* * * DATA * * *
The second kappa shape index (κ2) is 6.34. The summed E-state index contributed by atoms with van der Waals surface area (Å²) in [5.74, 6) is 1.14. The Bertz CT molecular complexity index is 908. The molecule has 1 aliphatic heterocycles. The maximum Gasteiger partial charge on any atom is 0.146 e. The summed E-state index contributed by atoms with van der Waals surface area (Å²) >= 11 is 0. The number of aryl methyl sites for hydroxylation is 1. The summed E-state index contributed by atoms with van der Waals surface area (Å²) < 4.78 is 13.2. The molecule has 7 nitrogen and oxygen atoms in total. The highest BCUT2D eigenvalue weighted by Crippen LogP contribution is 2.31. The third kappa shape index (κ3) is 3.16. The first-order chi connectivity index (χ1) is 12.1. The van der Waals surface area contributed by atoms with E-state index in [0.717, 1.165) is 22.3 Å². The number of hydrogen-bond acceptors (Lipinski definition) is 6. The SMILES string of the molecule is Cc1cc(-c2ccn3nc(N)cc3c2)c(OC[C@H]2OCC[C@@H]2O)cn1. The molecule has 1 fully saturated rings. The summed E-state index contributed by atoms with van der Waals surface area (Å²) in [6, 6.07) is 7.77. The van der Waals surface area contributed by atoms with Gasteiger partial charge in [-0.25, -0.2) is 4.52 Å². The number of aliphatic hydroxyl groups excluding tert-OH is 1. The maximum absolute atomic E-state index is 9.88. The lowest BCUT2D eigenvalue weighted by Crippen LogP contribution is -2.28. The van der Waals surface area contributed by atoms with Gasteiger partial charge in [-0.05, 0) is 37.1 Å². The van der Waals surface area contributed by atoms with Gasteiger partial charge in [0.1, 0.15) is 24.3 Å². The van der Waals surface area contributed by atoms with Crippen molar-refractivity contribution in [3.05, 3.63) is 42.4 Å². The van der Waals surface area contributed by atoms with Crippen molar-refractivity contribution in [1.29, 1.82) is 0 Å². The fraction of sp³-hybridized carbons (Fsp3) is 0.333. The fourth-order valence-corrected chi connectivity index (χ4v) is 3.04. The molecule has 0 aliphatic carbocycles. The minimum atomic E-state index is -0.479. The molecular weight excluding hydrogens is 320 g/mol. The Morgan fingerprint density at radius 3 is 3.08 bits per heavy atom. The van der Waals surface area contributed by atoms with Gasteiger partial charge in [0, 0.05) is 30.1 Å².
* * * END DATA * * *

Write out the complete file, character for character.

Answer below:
The second kappa shape index (κ2) is 6.34. The summed E-state index contributed by atoms with van der Waals surface area (Å²) in [5.74, 6) is 1.14. The Bertz CT molecular complexity index is 908. The molecule has 1 aliphatic heterocycles. The maximum Gasteiger partial charge on any atom is 0.146 e. The summed E-state index contributed by atoms with van der Waals surface area (Å²) >= 11 is 0. The number of aryl methyl sites for hydroxylation is 1. The summed E-state index contributed by atoms with van der Waals surface area (Å²) < 4.78 is 13.2. The molecule has 7 nitrogen and oxygen atoms in total. The highest BCUT2D eigenvalue weighted by Crippen LogP contribution is 2.31. The third kappa shape index (κ3) is 3.16. The first-order chi connectivity index (χ1) is 12.1. The van der Waals surface area contributed by atoms with E-state index in [0.717, 1.165) is 22.3 Å². The number of hydrogen-bond acceptors (Lipinski definition) is 6. The SMILES string of the molecule is Cc1cc(-c2ccn3nc(N)cc3c2)c(OC[C@H]2OCC[C@@H]2O)cn1. The molecule has 1 fully saturated rings. The summed E-state index contributed by atoms with van der Waals surface area (Å²) in [6, 6.07) is 7.77. The van der Waals surface area contributed by atoms with Gasteiger partial charge in [-0.25, -0.2) is 4.52 Å². The number of aliphatic hydroxyl groups excluding tert-OH is 1. The maximum absolute atomic E-state index is 9.88. The lowest BCUT2D eigenvalue weighted by Crippen LogP contribution is -2.28. The van der Waals surface area contributed by atoms with Gasteiger partial charge in [-0.05, 0) is 37.1 Å². The van der Waals surface area contributed by atoms with Gasteiger partial charge in [0.1, 0.15) is 24.3 Å². The van der Waals surface area contributed by atoms with Crippen molar-refractivity contribution in [3.05, 3.63) is 42.4 Å². The van der Waals surface area contributed by atoms with Crippen molar-refractivity contribution in [1.29, 1.82) is 0 Å². The fraction of sp³-hybridized carbons (Fsp3) is 0.333. The fourth-order valence-corrected chi connectivity index (χ4v) is 3.04. The molecule has 0 aliphatic carbocycles. The minimum atomic E-state index is -0.479. The molecular weight excluding hydrogens is 320 g/mol. The Morgan fingerprint density at radius 3 is 3.08 bits per heavy atom. The van der Waals surface area contributed by atoms with Gasteiger partial charge in [0, 0.05) is 30.1 Å².